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Location: UFOUpDatesList.Com > 1997 > Oct > Oct 26

NASA Ion Engine Ready To Make Sci-Fi Reality

From: Stig_Agermose@online.pol.dk (Stig Agermose)
Date: Sun, 26 Oct 1997 03:34:30 +0200
Fwd Date: Sun, 26 Oct 1997 16:59:18 -0500
Subject: NASA Ion Engine Ready To Make Sci-Fi Reality

Found at:

http://www.abcnews.com/sections/scitech/ionengine1016/index.html

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Solar Electric Propulsion Ready for Deep Space
Ion Engine Making Sci-Fi Reality


SCI/TECH NEWS


E-mail ABCNEWS.com


For space science, we can take advantage of the lower cost and the
advanced technology to get the same information [that NASA's getting
now].

Jack Stocky, NASA



DS1 spacecraft marks the first time ion propulsion, rather than
chemical propulsion, will be used. (NASA)

By Joe Feese

ABCNEWS.com


In an early episode of Star Trek called "Spock's Brain," evil aliens
take First Officer Spock's brain and speed off in an ion-powered
spacecraft. The Enterprise crew is devastated - how can they possibly
catch an ion-propelled spaceship?

Fret no more, Captain Kirk and fellow shipmates: Space technology has
nearly caught up to science fiction.

A futuristic form of spacecraft propulsion called ion engine propulsion
is one step closer to becoming a reality.

The ionic thruster (NASA)  Deep Space 1 (DS1), the first launch of
NASA's New Millennium program, will use ion propulsion (also known as
solar electric propulsion) to power the craft on a deep-space mission
next summer. This will mark the first time in the history of space
exploration that ion propulsion, rather than chemical propulsion, is
being used as the primary means of propelling a spacecraft.

On Sept. 25, Jet Propulsion Laboratory in Pasadena, Calif., completed
the most extensive test of an ion engine ever performed. Begun on June
17, 1996, the 8,000-hour endurance test of a prototype xenon ion engine
verified that the engine has what it takes for long missions. DS1 is
now set to launch on July 1, 1998. During its two-year test mission,
the spacecraft will fly by Mars, an asteroid, and a comet, serving as a
spaceborne test bed to validate new technologies.


Little Engine That Could

DS1's xenon ion engine, which fires electrically charged atoms from its
thrusters, is just 11.8 inches in diameter and is powered by more than
2,000 watts from large solar arrays, which focus, collect and store
solar energy. Using xenon, a heavy inert gas, for fuel, the engine
ionizes (gives an electrical charge to) the gas and electrically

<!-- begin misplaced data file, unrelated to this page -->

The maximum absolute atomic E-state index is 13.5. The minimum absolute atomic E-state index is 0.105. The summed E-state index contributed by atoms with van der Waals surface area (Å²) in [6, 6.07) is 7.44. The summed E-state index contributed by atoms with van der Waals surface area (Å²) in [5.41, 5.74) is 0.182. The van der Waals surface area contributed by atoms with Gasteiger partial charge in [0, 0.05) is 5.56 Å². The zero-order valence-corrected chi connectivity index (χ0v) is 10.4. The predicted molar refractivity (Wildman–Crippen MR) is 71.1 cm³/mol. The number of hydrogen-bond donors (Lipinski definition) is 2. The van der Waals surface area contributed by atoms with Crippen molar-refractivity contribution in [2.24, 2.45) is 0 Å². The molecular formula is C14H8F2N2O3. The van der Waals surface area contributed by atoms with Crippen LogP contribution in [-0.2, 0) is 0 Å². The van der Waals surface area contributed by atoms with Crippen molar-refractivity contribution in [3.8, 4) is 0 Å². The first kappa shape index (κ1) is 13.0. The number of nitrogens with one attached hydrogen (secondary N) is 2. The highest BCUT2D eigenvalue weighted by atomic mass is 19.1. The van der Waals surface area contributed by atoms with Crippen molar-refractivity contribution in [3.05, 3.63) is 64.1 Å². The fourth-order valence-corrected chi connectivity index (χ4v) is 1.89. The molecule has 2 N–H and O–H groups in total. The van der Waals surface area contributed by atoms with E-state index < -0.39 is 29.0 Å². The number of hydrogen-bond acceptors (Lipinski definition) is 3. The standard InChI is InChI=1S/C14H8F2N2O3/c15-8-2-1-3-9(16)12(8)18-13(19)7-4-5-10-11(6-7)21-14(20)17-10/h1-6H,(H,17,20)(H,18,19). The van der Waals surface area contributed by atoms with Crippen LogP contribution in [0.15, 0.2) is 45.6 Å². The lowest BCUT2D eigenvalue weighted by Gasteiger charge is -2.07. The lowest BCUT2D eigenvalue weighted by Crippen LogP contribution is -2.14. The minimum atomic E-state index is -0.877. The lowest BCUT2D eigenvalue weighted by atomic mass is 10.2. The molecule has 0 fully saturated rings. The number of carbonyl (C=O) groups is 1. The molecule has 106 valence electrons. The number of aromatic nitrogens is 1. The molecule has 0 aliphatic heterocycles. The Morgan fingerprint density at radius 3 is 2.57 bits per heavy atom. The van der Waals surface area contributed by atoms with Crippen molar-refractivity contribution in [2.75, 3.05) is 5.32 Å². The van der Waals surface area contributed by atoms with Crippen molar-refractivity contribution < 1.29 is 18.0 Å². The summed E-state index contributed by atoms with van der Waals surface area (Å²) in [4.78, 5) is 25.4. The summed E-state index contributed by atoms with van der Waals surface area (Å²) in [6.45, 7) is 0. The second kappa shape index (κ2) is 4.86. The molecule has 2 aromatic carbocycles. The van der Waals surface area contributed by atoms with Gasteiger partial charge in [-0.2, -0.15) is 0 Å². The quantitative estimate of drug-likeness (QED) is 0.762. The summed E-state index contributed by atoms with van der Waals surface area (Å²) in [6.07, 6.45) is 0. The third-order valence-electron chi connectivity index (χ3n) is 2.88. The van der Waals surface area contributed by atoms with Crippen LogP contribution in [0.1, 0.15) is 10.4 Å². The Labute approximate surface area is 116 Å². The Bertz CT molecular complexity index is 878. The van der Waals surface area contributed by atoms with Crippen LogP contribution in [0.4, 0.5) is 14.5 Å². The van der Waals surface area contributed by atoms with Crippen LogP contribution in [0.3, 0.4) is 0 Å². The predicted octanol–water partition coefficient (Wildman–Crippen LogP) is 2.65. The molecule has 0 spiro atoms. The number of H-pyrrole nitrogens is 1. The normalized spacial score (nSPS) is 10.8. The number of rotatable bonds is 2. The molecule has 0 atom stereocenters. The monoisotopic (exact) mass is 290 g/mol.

accelerates it to a speed of about 18.6 miles per second (about 70,000
miles per hour). When the xenon ions are emitted at such a high speed,
they then push the spacecraft in the opposite direction. The converted
xenon appears as a ghostly blue haze that trails from the back of the
spacecraft as it catapults through space.

Perhaps the strangest thing about ion propulsion is that it provides
about the same amount of thrust as the pressure of a single sheet of
paper held in the palm of the hand. So how does that power a
spacecraft? As more and more ions are emitted, this low thrust
gradually changes the craft's velocity from low to high speed.

Since the cumulative mass of the positively charged ions fired out of
the thruster doesn't weigh much, the spacecraft moves only millimeters
per second in its early stages of flight. But as the energy produced
accumulates, the speed can eventually build up to 70,200 miles per
hour, compared to just 10,400 miles per hour for the fastest chemical
propulsion engines with the same vehicle launcher and amount of
propellant.


Staying Power

In addition, the ion propulsion engine is so efficient that it can
operate on a small amount of propellant for months - considerably
smaller, and thus lighter, than the amount of propellant on board a
chemically propelled spacecraft. This makes ion propulsion ideal for
long missions. And since the ion-propelled spacecraft are lighter, they
can launch from smaller, cheaper launch vehicles.

"For space science, we can take advantage of the lower cost and the
advanced technology to get the same information [that NASA's getting
now]," explains Jack Stocky, manager of the NASA Solar Electric
Propulsion Technology Application Readiness program. "That allows us to
do more missions and makes the program more exciting and more
interesting to the public." These factors contribute not only to
tremendous savings for NASA but also greater public support for space
exploration, making ion propulsion the likely choice for tomorrow's
most distant missions.



Copyright 1997 ABCNews and Starwave Corporation. All rights reserved.
This material may not be published, broadcast, rewritten, or
redistributed in any form.






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